"Zoje Stage's foreboding sophomore novel combines the bone-chilling paranoia of The Shining with the uncanny suspense of Suspiria. Just as deliciously unsettling as her unforgettable debut, Wonderland is a must-read for horror and thriller fans." —Layne Fargo, author of Temper
"Zoje Stage plucks the strings of a mother's worst fears like none other through this wondrous adventure as it unravels into claustrophobic terror. Hauntingly beautiful and scary as hell, Wonderland takes you deep into the woods of one woman's mind and her harrowing struggle to save her children." —D.M. Pulley, author of The Dead Key and No One's Home
Available on NetGalley
Average rating from 96 members
This is a slow burn that turns into a three alarm fire. I got caught up in the story to the point where I culd not sleep until I finished it. An awesome story!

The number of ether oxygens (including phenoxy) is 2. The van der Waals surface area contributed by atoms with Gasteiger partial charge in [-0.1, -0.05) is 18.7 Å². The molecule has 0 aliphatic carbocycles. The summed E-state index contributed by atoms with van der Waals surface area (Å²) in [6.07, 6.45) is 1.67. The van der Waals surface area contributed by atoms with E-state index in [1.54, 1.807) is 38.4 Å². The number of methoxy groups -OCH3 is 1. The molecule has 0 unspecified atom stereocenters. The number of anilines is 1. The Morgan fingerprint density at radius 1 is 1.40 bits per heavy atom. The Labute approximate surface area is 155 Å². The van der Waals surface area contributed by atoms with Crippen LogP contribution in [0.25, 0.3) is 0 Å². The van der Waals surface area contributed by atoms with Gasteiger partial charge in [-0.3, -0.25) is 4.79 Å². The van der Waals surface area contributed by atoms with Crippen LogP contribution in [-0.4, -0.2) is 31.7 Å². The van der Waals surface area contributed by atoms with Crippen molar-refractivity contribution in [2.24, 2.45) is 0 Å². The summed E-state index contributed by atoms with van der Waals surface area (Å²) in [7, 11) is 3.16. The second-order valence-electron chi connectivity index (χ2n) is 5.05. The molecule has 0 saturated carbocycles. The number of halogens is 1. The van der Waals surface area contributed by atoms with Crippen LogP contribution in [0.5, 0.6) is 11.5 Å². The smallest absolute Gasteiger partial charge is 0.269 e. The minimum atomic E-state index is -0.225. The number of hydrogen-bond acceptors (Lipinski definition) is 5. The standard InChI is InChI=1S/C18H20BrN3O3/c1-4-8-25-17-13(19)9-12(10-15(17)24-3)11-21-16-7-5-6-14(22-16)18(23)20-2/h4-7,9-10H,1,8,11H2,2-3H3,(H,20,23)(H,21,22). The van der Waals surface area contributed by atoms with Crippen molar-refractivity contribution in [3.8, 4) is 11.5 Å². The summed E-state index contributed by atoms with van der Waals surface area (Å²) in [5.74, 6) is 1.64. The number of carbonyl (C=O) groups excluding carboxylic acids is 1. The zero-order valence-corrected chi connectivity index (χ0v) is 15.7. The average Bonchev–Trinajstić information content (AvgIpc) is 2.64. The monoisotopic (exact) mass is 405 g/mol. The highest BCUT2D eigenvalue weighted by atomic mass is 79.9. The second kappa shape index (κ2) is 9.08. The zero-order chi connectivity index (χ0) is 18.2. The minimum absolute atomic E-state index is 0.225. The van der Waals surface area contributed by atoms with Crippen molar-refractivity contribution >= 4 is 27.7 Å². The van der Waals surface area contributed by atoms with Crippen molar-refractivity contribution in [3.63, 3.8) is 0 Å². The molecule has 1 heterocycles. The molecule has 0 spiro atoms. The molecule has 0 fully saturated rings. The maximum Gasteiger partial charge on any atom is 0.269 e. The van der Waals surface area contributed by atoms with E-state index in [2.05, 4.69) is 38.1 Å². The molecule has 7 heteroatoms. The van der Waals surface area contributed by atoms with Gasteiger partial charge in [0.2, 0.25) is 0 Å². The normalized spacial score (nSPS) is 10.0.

Baby Teeth is one of the first books I picked up after I joined the horror and #writingcommunity on Twitter, and I've been a big fan of Stage since. So when I saw Wonderland available on NetGalley, I immediately requested it and was thrilled to be approved. I mean, look at that cover. Striking. I couldn't wait to dive in.
After retiring from a lifelong ballet career, Orla and her family move to a remote house in the Adirondacks so her husband, Shaw, can pursue his artistic ambitions and their children, Eleanor Queen and Tycho, can experience the rustic upbringing they've never had. But the house and land are far from what they imagined, and when they discover that something is lurking in the woods, they have to confront their fears head on.
Let me start by saying that I thoroughly enjoyed this book. There is a lot going on in spite of the quiet, introspective nature of the MC: relationship issues, motherhood issues, adjusting to a new lifestyle, difficult life transitions, childhood traumas, not to mention supernatural forces, a possibly malevolent being, and a house built in an area used for tuberculosis cure cottages.